Echoes Dispatches From Economic History
Back in 2006, a year still young in the Web 2.0 era, Laura and Jim set off cross-country in their new RV and chronicled the journey on a blog. They pitched camp in Wal-Mart lots across the heartland and posted photos and vignettes from the road, including chipper portraits of the employees they encountered along the way.
What went largely unsaid was that a public-relations firm representing Wal-Mart Stores Inc. had sponsored the entire trip. They were “Wal-Marting Across America,” as the blog was called, on the retailer’s dime.READ MORE
"Nations of the World Turn to Roosevelt," said the New York Times headline from April 12, 1933. It summarized the expectations that President Franklin D. Roosevelt’s election had triggered in a world facing the economic strains of the Great Depression.
Credited with revitalizing a crippled banking sector and restoring public confidence, the new U.S. chief executive became pivotal to the upcoming League of Nations' Monetary and Economic Conference.READ MORE
This week, more than 300 people were killed in the collapse of a building that housed clothing manufacturers in the Dhaka region of Bangladesh. Many dozens more may be buried in the rubble.
Just five months earlier, 112 workers died in another factory fire, bringing the death toll there in recent years to at least 1,000. These buildings often lacked permits, weren’t built to code, had major structural issues and housed an industry that put profits before people.READ MORE
David George Surdam
Starting today, the National Football League holds its annual draft of collegiate stars. ESPN and other sports news outlets have spent the past weeks breathlessly analyzing top prospects.
The NFL’s player draft wasn’t always so glamorous or so well-publicized. Many of today’s fans may spend more time and effort studying the draft than NFL owners did during its early years.READ MORE
Daniel Levinson Wilk
Last week, Federal Bureau of Investigation agents descended on the Helly Nahmad Gallery at the Carlyle Hotel on the Upper East Side of Manhattan.
Hillel “Helly” Nahmad, the gallery’s owner, was charged with running a high-stakes gambling operation in New York and Los Angeles that attracted multimillionaires and billionaires. Though the gallery was only a tenant of the hotel, the allegations -- which include suggestions that Nahmad coordinated his efforts with powerful Russian mobsters -- evoke the long intertwined history of hospitality, gangsters and games of chance.READ MORE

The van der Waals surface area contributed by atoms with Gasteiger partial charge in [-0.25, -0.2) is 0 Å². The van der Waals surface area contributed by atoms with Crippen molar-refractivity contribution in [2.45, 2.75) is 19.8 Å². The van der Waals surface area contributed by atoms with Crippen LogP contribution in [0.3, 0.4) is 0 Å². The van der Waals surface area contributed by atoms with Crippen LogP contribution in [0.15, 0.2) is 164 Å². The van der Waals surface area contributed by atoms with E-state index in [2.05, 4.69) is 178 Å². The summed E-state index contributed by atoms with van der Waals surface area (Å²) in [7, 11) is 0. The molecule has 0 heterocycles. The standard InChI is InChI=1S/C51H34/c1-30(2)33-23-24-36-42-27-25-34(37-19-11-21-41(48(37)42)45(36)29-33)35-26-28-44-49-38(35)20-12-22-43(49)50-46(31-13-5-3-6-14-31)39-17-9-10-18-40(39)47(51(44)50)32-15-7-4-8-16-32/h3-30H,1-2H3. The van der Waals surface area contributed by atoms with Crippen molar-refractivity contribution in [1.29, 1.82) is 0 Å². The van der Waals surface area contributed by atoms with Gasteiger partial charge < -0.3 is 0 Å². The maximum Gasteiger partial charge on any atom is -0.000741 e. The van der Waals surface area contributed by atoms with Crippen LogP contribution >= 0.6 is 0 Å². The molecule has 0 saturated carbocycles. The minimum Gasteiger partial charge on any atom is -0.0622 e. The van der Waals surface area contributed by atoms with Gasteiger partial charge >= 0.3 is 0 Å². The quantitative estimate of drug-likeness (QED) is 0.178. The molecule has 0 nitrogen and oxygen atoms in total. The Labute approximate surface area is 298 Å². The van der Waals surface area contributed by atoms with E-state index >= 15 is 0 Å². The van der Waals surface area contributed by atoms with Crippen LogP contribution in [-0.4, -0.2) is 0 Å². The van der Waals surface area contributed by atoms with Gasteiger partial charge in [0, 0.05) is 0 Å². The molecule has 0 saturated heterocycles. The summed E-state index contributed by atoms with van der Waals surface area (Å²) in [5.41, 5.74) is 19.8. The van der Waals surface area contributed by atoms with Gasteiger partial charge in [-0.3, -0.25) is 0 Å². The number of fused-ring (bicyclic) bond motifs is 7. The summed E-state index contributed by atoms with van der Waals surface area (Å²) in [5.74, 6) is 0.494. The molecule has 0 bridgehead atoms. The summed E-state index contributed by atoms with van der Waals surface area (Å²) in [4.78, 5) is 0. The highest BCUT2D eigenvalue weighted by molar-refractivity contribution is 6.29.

On Independence Day 1914, New York experienced a powerful dynamite explosion that killed four people and injured dozens.
As police investigated the scene -- a tenement house on Lexington Avenue in East Harlem -- they discovered the bodies of three notorious anarchists. Further searches unearthed bomb fragments, radical literature and evidence of a plot to assassinate John D. Rockefeller. The device had detonated prematurely, instantly killing its creators.READ MORE
As the U.S. banking crisis ebbed in early 1933, central-bank gold reserves were rising, and gold-based currency notes were steadily flowing back into accounts. The country was experiencing a positive balance of trade.
"Not one of the conditions usually attendant to a suspension of gold payments was present at the time," the Economist magazine would write in May.READ MORE
Jason Scott Smith
Imagine the uproar if the Washington Monument or the Jefferson Memorial were up for sale.
These national treasures are safe, of course, but another public monument -- the Tennessee Valley Authority -- is not. President Barack Obama’s 2014 budget plan proposes a strategic review of TVA, the biggest publicly owned U.S. power company, which could lead to its sale.READ MORE
This week, the International Integrated Reporting Council introduced a draft of a new framework for corporate accounting that would require companies to go beyond reporting just financial capital and also encompass environmental, social and governance risks.
The structure -- known as “integrated reporting” -- is a response to the realization brought on by the 2008 financial crisis and increasing environmental stresses that we need a new accounting paradigm for the 21st century. The limits of current national-accounting practices were acknowledged in 2012 when the United Nations adopted a new international standard to give “natural capital” equal status to gross domestic product as a gage of a nation’s economy.READ MORE